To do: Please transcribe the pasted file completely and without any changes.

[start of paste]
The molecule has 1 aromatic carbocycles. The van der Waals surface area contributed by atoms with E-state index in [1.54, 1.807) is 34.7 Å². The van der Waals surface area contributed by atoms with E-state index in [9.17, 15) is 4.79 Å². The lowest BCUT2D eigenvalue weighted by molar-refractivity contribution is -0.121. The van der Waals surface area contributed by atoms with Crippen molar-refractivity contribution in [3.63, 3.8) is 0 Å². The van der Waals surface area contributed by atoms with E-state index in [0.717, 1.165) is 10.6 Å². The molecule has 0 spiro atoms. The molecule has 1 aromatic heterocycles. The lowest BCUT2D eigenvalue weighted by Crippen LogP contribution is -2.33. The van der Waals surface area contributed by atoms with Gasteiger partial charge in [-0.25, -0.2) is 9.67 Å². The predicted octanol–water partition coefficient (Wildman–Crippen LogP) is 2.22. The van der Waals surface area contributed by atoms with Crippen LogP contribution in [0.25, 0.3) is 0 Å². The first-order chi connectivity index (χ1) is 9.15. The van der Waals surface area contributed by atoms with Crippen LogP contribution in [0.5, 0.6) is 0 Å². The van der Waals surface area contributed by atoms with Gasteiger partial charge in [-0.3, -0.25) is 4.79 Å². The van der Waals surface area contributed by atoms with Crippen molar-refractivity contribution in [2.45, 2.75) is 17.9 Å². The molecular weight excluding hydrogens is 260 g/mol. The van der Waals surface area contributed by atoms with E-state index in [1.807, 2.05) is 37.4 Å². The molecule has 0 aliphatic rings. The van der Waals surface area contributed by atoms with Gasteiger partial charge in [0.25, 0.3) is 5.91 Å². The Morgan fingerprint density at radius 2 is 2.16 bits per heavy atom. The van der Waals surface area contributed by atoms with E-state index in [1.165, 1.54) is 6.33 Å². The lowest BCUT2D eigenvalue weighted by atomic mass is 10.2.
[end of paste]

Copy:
The molecule has 1 aromatic carbocycles. The van der Waals surface area contributed by atoms with E-state index in [1.54, 1.807) is 34.7 Å². The van der Waals surface area contributed by atoms with E-state index in [9.17, 15) is 4.79 Å². The lowest BCUT2D eigenvalue weighted by molar-refractivity contribution is -0.121. The van der Waals surface area contributed by atoms with Crippen molar-refractivity contribution in [3.63, 3.8) is 0 Å². The van der Waals surface area contributed by atoms with E-state index in [0.717, 1.165) is 10.6 Å². The molecule has 0 spiro atoms. The molecule has 1 aromatic heterocycles. The lowest BCUT2D eigenvalue weighted by Crippen LogP contribution is -2.33. The van der Waals surface area contributed by atoms with Gasteiger partial charge in [-0.25, -0.2) is 9.67 Å². The predicted octanol–water partition coefficient (Wildman–Crippen LogP) is 2.22. The van der Waals surface area contributed by atoms with Crippen LogP contribution in [0.25, 0.3) is 0 Å². The first-order chi connectivity index (χ1) is 9.15. The van der Waals surface area contributed by atoms with Crippen LogP contribution in [0.5, 0.6) is 0 Å². The van der Waals surface area contributed by atoms with Gasteiger partial charge in [-0.3, -0.25) is 4.79 Å². The van der Waals surface area contributed by atoms with Crippen molar-refractivity contribution in [2.45, 2.75) is 17.9 Å². The molecular weight excluding hydrogens is 260 g/mol. The van der Waals surface area contributed by atoms with E-state index in [1.807, 2.05) is 37.4 Å². The molecule has 0 aliphatic rings. The van der Waals surface area contributed by atoms with Gasteiger partial charge in [0.25, 0.3) is 5.91 Å². The Morgan fingerprint density at radius 2 is 2.16 bits per heavy atom. The van der Waals surface area contributed by atoms with E-state index in [1.165, 1.54) is 6.33 Å². The lowest BCUT2D eigenvalue weighted by atomic mass is 10.2.